A Sketch of the Mountain

photo.JPGMountainTrees 

A Sketch of the Mountain

By: Heather Nanni

 

In this place of solitude

where the birds sing in gratitude

for peace

we wander to the mountain

and she embraces us with her powerful grace.

 

In her majestic presence

there is no misinterpretation.

We reveal ourselves without hesitation

and still our virtue she sees.

 

She knows how precariously we stand

on ledges of mountains grand

and she sees our frailty beneath our strength

like the slender birches rooted in rock

that sway with the gentlest of breezes. 

 

It is here in this place

that she knows our goodness

and lets us be.

Her gift-setting us free.

Finding Freedom in Writing Fiction

This morning, like most mornings, I awoke short of breath, with a tight chest, a sick feeling in my stomach and the unsettling sensation that something wasn’t quite right.  If you also suffer from anxiety, you know exactly what I’m talking about-that inexplicable feeling that something is wrong, yet you just can’t figure out what-aside from the terrible, sickening nervous feeling that has risen from the pit of your gut and up towards your chest-it is. To combat my anxiety, and in lieu of Zoloft, I have taken to walking, and, surprisingly, it has worked.  The terrain around my home is very hilly, and, as I begin to pump up my first hill of the morning, I actually feel the anxiety begin to dissipate.  My breathing becomes deep and steady, my thoughts settle and I find a bit of peace.  Up until quite recently, this forty-five minute morning ritual has relaxed me enough so that I can get through my days without any major anxiety.  But, a few weeks ago, things changed.  Ginger, my four-legged walking companion, was attacked by a German Shepard who busted through his electric fence.  A week later she was bit again on the neck by another savage mongrel, who was left to wander loose on his front lawn because, according to his owner, their electric fence wasn’t working properly. On each of these occasions, both Ginger and I were fortunate enough that the owners, once they heard my screams, scurried out of their homes and to our rescue. Unfortunately, my walks no longer have the calming effect they once did; rather, they have become angst inducing. 

What I want is rather simple.  I want to be able to take a walk without dodging, and rerouting and worrying about being attacked by neighborhood dogs.   I want the freedom to just pick a direction and go.  This walk situation has me feeling rather fenced in, literally and figuratively speaking.  So often we are deterred and forced to shift directions because of outside forces and influences.  So often we are told we can’t.  So often we are told we can only go so far.  I look at my own life and am appalled by how often I am blocked, not only by outside influences, situations and people, but also by myself.  I have plans and dreams and ideas, but I allow fear and the nagging voices of others as well as myself to stop me from following through with what I truly want to do.  I want to travel, but I don’t because I am afraid to fly.  I want to contribute to conversations, but sometimes I don’t because I am afraid that others will disagree.  I want to move away to a place with more land and fewer people, but I am afraid to break the hearts of those family members who would be left behind.   Actually, I want the freedom to make lots of decisions and head in lots of metaphorical directions without feeling fenced in or forced to revise my original plans.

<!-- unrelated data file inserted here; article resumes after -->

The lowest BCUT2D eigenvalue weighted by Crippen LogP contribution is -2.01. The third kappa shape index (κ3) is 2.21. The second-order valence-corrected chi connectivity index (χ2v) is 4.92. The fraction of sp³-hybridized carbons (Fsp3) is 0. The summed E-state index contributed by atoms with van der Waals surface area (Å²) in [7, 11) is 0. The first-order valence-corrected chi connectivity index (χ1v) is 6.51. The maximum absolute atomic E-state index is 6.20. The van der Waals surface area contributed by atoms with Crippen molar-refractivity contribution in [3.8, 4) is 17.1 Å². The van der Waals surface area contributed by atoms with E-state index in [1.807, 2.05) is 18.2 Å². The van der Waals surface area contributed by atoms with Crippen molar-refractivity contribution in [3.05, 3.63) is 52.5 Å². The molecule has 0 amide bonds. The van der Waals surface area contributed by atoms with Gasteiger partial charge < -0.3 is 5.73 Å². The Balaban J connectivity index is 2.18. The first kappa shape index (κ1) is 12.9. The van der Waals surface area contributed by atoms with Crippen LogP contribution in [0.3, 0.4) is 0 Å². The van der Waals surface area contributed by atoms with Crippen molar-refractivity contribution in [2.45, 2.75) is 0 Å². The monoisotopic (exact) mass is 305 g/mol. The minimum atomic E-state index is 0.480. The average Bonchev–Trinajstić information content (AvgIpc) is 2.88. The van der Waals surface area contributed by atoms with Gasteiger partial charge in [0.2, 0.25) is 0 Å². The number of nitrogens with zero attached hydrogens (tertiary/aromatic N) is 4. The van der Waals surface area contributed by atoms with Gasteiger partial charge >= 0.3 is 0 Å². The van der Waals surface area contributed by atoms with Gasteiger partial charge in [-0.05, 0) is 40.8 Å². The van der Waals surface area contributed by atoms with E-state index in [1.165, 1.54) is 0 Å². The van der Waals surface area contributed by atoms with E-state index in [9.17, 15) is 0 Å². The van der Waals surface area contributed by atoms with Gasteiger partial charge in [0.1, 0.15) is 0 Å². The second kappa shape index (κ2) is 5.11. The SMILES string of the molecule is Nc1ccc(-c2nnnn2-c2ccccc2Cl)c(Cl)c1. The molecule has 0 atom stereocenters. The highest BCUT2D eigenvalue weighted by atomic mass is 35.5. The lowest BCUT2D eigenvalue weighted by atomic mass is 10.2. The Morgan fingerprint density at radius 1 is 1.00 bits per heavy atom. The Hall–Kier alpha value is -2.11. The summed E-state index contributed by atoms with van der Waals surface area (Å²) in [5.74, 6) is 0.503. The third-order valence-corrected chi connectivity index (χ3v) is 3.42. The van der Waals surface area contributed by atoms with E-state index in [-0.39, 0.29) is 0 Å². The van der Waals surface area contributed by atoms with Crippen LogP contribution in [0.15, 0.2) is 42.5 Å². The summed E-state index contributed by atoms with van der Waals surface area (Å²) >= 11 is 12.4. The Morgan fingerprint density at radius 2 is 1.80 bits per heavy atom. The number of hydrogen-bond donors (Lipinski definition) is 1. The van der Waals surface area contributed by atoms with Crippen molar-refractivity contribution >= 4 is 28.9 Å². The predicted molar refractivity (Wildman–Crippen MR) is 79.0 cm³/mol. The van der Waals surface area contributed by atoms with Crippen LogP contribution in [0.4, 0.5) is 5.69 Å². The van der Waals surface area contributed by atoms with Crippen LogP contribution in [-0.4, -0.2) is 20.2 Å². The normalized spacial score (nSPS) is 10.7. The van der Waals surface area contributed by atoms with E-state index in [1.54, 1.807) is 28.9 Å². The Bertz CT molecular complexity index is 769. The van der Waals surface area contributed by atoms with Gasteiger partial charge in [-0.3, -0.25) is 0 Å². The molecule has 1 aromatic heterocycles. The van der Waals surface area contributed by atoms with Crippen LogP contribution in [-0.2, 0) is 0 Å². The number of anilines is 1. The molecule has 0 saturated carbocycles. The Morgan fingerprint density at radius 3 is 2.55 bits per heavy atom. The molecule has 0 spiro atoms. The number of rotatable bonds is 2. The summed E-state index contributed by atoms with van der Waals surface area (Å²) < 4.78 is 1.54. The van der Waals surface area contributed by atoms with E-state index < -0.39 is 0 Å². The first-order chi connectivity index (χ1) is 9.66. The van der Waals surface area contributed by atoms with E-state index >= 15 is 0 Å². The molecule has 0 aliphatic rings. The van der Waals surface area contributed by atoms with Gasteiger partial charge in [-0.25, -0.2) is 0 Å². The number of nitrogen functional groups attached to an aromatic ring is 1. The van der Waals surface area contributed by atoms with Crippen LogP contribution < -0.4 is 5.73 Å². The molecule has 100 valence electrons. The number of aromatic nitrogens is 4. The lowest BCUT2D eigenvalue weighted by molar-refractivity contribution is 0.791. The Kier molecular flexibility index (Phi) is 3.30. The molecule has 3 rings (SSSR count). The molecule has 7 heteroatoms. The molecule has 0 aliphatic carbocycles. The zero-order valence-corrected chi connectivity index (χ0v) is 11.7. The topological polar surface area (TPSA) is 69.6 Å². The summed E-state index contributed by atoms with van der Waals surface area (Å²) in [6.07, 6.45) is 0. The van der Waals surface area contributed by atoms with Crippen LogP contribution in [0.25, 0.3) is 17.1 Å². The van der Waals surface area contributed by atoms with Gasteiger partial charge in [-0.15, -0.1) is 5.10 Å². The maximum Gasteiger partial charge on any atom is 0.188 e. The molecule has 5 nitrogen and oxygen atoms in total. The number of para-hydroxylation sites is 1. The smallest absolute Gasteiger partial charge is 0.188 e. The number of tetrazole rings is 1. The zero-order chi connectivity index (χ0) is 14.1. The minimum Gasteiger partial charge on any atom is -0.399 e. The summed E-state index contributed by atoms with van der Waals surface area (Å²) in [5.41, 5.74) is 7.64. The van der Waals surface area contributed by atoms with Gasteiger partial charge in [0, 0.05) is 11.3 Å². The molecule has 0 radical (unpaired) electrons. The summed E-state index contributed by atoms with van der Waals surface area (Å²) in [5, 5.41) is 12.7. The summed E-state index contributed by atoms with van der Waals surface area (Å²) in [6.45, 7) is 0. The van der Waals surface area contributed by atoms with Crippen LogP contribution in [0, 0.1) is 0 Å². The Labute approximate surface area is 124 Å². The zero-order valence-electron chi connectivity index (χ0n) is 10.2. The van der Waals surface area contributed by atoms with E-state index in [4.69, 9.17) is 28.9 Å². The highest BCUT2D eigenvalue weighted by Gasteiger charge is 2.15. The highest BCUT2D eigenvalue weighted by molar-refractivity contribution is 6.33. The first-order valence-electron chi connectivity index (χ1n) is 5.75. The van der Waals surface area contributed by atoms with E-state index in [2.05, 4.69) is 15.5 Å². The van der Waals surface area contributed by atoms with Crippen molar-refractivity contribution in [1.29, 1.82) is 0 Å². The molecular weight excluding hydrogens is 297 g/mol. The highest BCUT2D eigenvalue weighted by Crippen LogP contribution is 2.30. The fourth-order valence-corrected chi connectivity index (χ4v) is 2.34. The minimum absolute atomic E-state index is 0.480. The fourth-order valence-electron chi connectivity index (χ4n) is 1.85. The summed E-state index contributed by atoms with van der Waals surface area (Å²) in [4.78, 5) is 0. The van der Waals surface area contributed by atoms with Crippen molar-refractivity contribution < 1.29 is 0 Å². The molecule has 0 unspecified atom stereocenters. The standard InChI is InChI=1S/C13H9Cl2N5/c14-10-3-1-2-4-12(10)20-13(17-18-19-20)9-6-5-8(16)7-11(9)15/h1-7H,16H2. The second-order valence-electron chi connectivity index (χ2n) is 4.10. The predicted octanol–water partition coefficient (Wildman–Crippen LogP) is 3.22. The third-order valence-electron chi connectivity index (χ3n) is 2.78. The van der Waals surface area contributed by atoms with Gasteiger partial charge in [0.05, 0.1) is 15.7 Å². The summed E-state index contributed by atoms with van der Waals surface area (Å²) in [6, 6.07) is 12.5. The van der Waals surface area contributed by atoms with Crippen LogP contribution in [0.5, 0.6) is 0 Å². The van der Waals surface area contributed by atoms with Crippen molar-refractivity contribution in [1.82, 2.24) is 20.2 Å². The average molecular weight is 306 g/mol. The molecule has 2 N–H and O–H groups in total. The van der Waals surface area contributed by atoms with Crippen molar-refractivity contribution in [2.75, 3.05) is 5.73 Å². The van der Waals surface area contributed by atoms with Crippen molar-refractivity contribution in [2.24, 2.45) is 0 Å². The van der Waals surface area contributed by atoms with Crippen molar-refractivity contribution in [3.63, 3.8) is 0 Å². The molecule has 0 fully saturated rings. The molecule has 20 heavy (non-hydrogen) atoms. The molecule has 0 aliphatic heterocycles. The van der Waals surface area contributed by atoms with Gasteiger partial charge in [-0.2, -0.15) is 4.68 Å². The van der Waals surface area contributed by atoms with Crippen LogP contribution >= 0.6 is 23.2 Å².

I started to think, “How can a writer have so many inhibitions?”  As a primarily non-fiction writer, so much of what I have to say is drawn from personal experience, yet, because I don’t want to hurt or offend or steal the history of others by weaving their experiences into my greater narrative, my stories never get told. I am not at a loss for words or ideas;  I just don’t feel free to say what it is I want to say.  And I think that for this reason, I have begun to find fiction writing so liberating. I am in no way implying that fiction writing is merely “fictionalizing” real people and events by changing names, dates and settings to present true stories as a creative works.  No.  Fiction writers use their accute awareness of the human condition to craft artistic works. The beauty of ficton writing is that  writers can face their fears of flying and dogs by having their characters confront that which frightens them (the writers).  Fiction writers can, through their characters, confront pompous asses, narcissists and psychotics who loosely resemble the pompous asses, narcissists and psychotics we must contend with in the real world.  Fiction writing allows the writer to face worse case scenarios and realize the possibility that for every situation there are options and alternate solutions.  Even better, fiction writers can create characters that speak the words, do the things and travel to the places we are too afraid to go.  In fiction we can find freedom.